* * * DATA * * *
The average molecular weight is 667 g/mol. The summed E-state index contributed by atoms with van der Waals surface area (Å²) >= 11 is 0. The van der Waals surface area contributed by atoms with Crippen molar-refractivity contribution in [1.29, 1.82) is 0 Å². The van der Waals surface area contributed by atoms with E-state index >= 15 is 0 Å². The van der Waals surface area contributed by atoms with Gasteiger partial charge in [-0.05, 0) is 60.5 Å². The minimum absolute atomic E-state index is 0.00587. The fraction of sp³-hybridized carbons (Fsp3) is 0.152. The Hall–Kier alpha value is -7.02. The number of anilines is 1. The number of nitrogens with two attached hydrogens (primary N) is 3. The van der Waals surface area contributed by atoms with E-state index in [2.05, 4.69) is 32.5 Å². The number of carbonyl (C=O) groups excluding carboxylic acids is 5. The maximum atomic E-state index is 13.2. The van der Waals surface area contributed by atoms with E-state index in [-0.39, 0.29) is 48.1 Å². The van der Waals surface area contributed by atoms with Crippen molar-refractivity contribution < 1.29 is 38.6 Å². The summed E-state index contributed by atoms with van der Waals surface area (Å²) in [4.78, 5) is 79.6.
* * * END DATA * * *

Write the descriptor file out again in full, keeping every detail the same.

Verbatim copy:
The average molecular weight is 667 g/mol. The summed E-state index contributed by atoms with van der Waals surface area (Å²) >= 11 is 0. The van der Waals surface area contributed by atoms with Crippen molar-refractivity contribution in [1.29, 1.82) is 0 Å². The van der Waals surface area contributed by atoms with E-state index >= 15 is 0 Å². The van der Waals surface area contributed by atoms with Gasteiger partial charge in [-0.05, 0) is 60.5 Å². The minimum absolute atomic E-state index is 0.00587. The fraction of sp³-hybridized carbons (Fsp3) is 0.152. The Hall–Kier alpha value is -7.02. The number of anilines is 1. The number of nitrogens with two attached hydrogens (primary N) is 3. The van der Waals surface area contributed by atoms with E-state index in [2.05, 4.69) is 32.5 Å². The number of carbonyl (C=O) groups excluding carboxylic acids is 5. The maximum atomic E-state index is 13.2. The van der Waals surface area contributed by atoms with E-state index in [-0.39, 0.29) is 48.1 Å². The van der Waals surface area contributed by atoms with Crippen molar-refractivity contribution < 1.29 is 38.6 Å². The summed E-state index contributed by atoms with van der Waals surface area (Å²) in [4.78, 5) is 79.6.